I was throughly chuffed to finally get my greenhouse roof fixed. I’m so excited about the prospect of having a fully functioning greenhouse this year – it just gives me so many more growing options and hopefully will make a huge difference. I don’t know why I didn’t address it sooner and allowed the greenhouse to stand broken for such a long time. Actually, I do know. Finances. I never felt as though I could allow myself to invest the money into sorting it out, and it niggled and niggled until I finally saw sense. Feels good. I love just eliminating all those annoying jobs that make your life that little bit easier. For instance, we have tiny nail heads poking out of the doorframe into the conservatory, where the door seal has come away from the frame. I’ve lost count of how many times I’ve walked past and snagged my clothes on these nail heads, but for at least three or four years have done nothing about it. Today I finally picked up a hammer and whacked them back into place and ta da! No more snagged clothes to be irritated by.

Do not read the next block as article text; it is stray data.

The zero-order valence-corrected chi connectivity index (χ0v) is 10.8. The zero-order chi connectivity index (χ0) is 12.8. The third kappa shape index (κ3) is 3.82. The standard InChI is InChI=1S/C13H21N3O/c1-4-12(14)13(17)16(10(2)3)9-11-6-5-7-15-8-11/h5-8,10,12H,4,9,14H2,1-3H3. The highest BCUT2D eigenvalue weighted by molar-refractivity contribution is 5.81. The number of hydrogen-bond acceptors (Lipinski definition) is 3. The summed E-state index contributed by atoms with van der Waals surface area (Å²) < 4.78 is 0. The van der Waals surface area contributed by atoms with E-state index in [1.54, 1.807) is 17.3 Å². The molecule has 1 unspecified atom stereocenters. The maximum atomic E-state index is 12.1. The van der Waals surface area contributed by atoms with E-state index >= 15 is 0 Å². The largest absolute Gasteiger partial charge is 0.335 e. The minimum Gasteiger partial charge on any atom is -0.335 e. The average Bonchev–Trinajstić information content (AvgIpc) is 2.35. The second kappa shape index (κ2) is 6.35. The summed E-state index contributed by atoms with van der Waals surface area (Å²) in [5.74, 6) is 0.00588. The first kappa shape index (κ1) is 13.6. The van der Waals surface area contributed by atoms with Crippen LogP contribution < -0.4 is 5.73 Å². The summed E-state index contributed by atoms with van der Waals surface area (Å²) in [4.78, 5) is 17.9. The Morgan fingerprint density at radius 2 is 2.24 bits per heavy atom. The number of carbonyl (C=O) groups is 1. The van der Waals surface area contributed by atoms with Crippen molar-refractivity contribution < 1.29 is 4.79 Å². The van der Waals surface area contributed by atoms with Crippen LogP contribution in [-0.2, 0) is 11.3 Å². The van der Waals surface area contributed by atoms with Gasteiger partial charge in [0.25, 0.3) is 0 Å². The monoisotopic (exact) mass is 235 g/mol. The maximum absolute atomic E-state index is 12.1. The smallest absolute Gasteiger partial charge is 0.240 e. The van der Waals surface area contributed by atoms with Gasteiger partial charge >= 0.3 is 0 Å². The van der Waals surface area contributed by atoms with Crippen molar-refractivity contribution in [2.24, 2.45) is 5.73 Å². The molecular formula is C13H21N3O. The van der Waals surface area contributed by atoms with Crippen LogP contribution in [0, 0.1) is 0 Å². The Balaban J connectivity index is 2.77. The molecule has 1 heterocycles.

It really is the small things in life.

Very sad and very gratifying at the same time – haha!